“You don’t need to be,” Rosalie said, voice chill. “He hates me.”

Tanya laughed. Quietly, so as not to alert Edward of the sudden turn in conversation. “I once told Edward that he either loves women or hates them. I was just teasing him of course; he doesn’t understand yet how closely hate and love can entwine, poor boy. But I think you do, don’t you?”

“I don’t want to have this conversation,” said Rosalie.

“Well, we can’t all have what we want,” Tanya replied. “You loved someone and he hurt you. It’s all over your face, you know.” Her voice lowered. “People think I’m a silly thing, but I’ve seen it all before. If you don’t start overcoming what he did to you, Rosalie dear, you’re going to end up hurting yourself even more - and Edward. I don’t want that. I’m quite fond of Edward, really.”

Rosalie tried to walk away from her, to turn around and go back to the cabin – but Tanya took hold of her wrist, her grip almost bruising. If Rosalie had been human, it would have been enough to crush her bones to dust. “Are you going to run away from the truth?” Tanya asked, voice still mockingly light. “A shame. I didn’t think you were a coward –”

Let go of me.

“That’s enough.” Edward was in front of them in a flash. He took Tanya by the shoulder, his face grim. “Leave Rosalie alone. Tease me all you like, Tanya, but leave her be.” When Tanya arched her eyebrows, he gave an uncomfortable shrug. “She’s still a newborn,” he explained, awkward.

“I was only trying to help,” Tanya said with a breathy sigh that didn’t at all match with the calculating mind that lay beneath her pretty exterior. “But if you insist.”

She released Rosalie’s wrist, shaking off Edward’s hand. She still looked entirely untroubled by what had occurred, which to Rosalie seemed extremely unfair. Inwardly Rosalie was seething, panicked. How had Tanya seen the hurt in her so easily? The mark of what had happened to her – her brutal death, her fiancé’s horrific betrayal – had to be all over her. On her skin.

If you don’t start overcoming what he did to you… No. No. No.

Tanya left, murmuring a few laughter-edged to Edward as she did so, words Rosalie couldn’t catch in her frozen state. Edward shook his head. “Sometimes I don’t know why Carlisle trusts her,” he murmured, pushing his hair back from his face in what Rosalie had started to realise was an unconscious habit. He looked at Rosalie; took in the sight of her blank face, her hands clutched tight around her chest. “Rosalie?” he said.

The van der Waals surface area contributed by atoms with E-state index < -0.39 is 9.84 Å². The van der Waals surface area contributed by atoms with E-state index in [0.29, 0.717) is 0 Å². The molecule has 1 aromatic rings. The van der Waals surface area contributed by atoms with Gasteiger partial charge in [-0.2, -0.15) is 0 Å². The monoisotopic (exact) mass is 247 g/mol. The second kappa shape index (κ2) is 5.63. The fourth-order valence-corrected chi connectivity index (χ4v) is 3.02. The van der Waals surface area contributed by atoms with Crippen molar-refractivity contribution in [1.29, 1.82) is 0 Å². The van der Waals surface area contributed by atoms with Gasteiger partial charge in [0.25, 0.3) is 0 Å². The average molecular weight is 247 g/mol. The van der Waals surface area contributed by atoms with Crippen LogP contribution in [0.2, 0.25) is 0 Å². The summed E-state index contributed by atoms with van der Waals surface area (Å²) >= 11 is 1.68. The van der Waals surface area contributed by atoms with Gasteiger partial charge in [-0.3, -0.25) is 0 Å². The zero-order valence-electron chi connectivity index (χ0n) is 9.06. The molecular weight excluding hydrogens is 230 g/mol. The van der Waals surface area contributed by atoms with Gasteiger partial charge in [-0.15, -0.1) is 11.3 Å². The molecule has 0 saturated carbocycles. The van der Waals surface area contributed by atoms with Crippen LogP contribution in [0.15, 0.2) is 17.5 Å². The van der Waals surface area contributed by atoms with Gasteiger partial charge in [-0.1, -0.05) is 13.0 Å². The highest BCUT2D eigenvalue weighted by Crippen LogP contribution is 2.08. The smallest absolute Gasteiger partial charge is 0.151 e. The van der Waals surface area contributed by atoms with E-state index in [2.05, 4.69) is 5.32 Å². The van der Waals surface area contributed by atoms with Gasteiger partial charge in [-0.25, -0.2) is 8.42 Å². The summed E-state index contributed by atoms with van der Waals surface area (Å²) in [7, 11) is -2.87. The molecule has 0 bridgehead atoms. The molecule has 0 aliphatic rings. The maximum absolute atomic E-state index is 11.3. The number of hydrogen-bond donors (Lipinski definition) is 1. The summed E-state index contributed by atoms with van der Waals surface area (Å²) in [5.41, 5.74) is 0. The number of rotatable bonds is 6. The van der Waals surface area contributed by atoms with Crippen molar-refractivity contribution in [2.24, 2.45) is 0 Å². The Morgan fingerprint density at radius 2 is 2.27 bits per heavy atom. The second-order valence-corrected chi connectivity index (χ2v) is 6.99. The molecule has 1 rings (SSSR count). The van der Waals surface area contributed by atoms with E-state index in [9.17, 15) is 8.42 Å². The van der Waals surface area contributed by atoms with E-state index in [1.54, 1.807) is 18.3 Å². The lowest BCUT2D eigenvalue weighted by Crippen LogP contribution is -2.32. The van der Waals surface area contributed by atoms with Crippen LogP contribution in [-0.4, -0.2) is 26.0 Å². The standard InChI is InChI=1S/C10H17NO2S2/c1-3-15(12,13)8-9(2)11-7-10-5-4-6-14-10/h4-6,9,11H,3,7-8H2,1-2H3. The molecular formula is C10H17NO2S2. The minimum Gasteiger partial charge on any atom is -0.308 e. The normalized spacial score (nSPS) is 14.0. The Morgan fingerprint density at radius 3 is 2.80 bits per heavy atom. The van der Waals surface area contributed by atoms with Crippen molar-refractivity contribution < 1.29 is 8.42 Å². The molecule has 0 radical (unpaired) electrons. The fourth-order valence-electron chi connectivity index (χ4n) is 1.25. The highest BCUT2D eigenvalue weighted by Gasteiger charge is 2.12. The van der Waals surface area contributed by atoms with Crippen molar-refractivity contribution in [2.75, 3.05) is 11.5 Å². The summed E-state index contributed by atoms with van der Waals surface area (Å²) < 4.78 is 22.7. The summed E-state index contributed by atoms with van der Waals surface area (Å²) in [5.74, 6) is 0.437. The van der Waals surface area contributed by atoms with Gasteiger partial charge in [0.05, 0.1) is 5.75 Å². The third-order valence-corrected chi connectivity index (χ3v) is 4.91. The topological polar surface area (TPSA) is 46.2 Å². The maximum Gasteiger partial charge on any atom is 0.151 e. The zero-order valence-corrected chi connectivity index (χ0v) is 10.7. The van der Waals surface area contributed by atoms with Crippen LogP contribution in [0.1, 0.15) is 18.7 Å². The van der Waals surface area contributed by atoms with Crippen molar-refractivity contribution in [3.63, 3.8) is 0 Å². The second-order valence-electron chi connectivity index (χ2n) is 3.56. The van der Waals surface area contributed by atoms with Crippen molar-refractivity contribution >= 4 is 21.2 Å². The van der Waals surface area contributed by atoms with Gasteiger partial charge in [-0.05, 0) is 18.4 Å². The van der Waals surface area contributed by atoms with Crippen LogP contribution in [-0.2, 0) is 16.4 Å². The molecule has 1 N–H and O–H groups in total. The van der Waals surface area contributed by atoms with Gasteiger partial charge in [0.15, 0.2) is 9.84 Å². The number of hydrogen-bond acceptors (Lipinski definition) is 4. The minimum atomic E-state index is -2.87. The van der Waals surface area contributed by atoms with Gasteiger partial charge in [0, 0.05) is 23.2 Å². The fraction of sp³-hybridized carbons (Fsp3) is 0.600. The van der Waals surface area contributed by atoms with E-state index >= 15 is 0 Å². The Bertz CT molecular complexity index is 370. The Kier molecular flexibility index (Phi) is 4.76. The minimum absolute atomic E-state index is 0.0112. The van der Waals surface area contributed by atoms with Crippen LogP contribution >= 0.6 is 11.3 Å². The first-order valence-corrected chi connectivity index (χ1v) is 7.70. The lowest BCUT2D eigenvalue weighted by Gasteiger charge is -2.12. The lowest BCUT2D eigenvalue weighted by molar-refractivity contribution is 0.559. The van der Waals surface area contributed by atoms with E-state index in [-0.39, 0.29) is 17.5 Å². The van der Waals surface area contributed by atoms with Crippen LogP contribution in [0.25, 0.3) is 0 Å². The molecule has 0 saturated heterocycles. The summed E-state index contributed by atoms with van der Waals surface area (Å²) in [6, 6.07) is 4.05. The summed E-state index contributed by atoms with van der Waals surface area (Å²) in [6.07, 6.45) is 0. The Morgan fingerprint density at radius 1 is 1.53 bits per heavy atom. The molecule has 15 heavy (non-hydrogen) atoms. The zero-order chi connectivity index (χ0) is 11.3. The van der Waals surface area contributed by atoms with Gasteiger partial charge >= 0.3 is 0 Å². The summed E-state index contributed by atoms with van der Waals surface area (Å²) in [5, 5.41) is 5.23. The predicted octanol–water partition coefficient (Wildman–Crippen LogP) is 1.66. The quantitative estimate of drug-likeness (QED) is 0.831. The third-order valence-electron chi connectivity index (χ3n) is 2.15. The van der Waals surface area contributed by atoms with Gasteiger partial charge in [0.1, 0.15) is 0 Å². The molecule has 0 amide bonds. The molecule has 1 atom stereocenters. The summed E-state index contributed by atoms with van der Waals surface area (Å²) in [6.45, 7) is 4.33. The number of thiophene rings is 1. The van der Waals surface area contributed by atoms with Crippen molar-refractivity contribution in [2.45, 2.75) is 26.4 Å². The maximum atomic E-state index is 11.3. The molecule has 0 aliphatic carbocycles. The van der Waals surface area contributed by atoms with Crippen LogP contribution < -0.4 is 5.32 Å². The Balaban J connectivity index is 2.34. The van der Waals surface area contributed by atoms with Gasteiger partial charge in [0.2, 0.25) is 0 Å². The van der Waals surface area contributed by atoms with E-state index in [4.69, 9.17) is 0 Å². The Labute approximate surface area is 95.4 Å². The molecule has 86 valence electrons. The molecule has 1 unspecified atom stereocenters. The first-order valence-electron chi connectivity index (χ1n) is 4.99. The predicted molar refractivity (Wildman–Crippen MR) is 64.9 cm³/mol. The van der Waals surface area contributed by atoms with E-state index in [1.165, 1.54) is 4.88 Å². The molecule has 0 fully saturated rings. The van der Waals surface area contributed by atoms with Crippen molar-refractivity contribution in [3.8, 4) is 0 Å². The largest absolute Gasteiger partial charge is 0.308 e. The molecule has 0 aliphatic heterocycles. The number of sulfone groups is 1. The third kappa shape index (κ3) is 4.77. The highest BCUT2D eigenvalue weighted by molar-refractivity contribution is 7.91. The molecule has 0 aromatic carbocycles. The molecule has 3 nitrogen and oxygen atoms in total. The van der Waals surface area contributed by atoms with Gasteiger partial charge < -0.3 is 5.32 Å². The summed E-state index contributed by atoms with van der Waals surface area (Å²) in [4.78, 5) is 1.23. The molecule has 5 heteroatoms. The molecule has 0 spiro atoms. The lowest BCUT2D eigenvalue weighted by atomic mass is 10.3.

“Leave me alone,” she choked out. Her mouth felt dry.

He swallowed hard. “I can’t just leave you here. Not when you… what did Tanya say?” She didn’t respond. He shook his head, eyes still steady on her face. “Can I help you, Rose?” He held a hand out towards her, not yet touching. Just letting her know his intentions, like a tamer handing a wild animal. “Trust me,” he murmured.

And there it was, the lightest touch of her fingertips on her arm. Images burned in her mind’s eye: of Royce’s elegant hands, so much like Edward’s own, touching her in the dark of the alley as his friends had laughed. It had been such a chaste touch at first. Then he’d said her name, said, Don’t I have the prettiest fiancée? He was always so damnably polite, even when he didn’t mean it (like Edward, just like him). And then his fingers had moved from her neck down, touching at the swell of her breasts and she’d flinched and told him No but then -

Last time Edward hadn’t fought back, but this time he wasn’t frozen by surprise when she lunged at him, caught half-way between reality and a nightmare that wouldn’t die. No one else was here to intervene. His hands clutched hard at her wrists, wrenching them back to keep her scrabbling fingers from tearing at his face. He shoved her back, trying to create some distance between them. She heard him hiss her name, “Rosalie,” and suddenly the terror in her mutated into something far more horrible than violence. His hands were so big and she – she was so small. The memories hit her again, of how small she’d felt that night when they – when he…

Royce.